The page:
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Raise top tax rates, not the GST


This paper argues that increasing the GST, by raising the rate above 10 per cent while retaining the current tax base, or by broadening the base to include all forms of consumption expenditure, does not offer a solution to the widely perceived problems of the Australian tax system. The direct, regressive effects of such GST changes are well understood. We argue here that when we also take into account the effects of the measures, generally accepted as a corollary of the policy, that are required to compensate low income households, not only will the regressive distributional effects be exacerbated, but serious losses of economic efficiency will also result. Our analysis supports the proposition that raising tax rates across top incomes would be a far more equitable and less distortionary reform than raising the GST.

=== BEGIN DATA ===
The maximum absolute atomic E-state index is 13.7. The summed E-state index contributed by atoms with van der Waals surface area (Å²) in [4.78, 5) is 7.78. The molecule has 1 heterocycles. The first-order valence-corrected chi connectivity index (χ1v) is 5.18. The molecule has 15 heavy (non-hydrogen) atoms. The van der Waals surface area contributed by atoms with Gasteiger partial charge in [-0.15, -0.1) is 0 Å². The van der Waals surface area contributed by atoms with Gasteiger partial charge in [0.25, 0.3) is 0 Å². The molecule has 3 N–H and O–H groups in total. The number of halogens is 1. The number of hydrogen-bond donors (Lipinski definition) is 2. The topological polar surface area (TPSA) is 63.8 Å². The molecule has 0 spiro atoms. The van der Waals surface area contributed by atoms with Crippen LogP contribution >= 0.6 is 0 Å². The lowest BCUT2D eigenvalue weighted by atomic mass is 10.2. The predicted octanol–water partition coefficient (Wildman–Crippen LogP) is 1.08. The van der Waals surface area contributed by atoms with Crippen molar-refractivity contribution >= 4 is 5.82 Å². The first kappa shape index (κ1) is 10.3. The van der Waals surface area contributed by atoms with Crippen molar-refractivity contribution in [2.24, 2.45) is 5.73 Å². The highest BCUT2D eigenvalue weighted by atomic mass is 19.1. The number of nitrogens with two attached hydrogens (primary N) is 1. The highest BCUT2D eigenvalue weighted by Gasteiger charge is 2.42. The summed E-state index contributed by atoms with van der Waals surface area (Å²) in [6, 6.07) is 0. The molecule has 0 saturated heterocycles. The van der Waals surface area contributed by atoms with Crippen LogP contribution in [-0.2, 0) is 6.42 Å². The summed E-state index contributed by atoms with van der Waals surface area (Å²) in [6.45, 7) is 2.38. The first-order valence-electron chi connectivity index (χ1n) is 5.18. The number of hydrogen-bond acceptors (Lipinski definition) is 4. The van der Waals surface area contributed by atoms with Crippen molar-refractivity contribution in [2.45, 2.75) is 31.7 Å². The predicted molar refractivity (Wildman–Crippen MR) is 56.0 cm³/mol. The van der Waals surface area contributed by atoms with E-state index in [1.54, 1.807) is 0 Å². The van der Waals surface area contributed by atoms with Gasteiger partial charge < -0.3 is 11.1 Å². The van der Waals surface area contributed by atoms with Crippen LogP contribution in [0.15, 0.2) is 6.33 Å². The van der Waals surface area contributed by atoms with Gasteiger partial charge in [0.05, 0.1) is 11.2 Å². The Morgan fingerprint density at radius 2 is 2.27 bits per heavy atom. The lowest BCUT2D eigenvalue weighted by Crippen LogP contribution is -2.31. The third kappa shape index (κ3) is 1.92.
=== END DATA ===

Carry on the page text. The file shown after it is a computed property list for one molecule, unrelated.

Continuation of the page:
Author profiles

Ray Rees
Ray works for University of Munich, University of Warwick and CESifo.
  • Current at 1 November 2013
  • Patricia APPS
    Patricia Apps is Professor of Public Economics in the Faculty of Law, University of Sydney, Adjunct Professor in the Economics Program, Research School of Social Sciences, Australian National University, Canberra, Adjunct Professor at the University of Technology, Sydney, and a Research Fellow at IZA
    Current at November 2013
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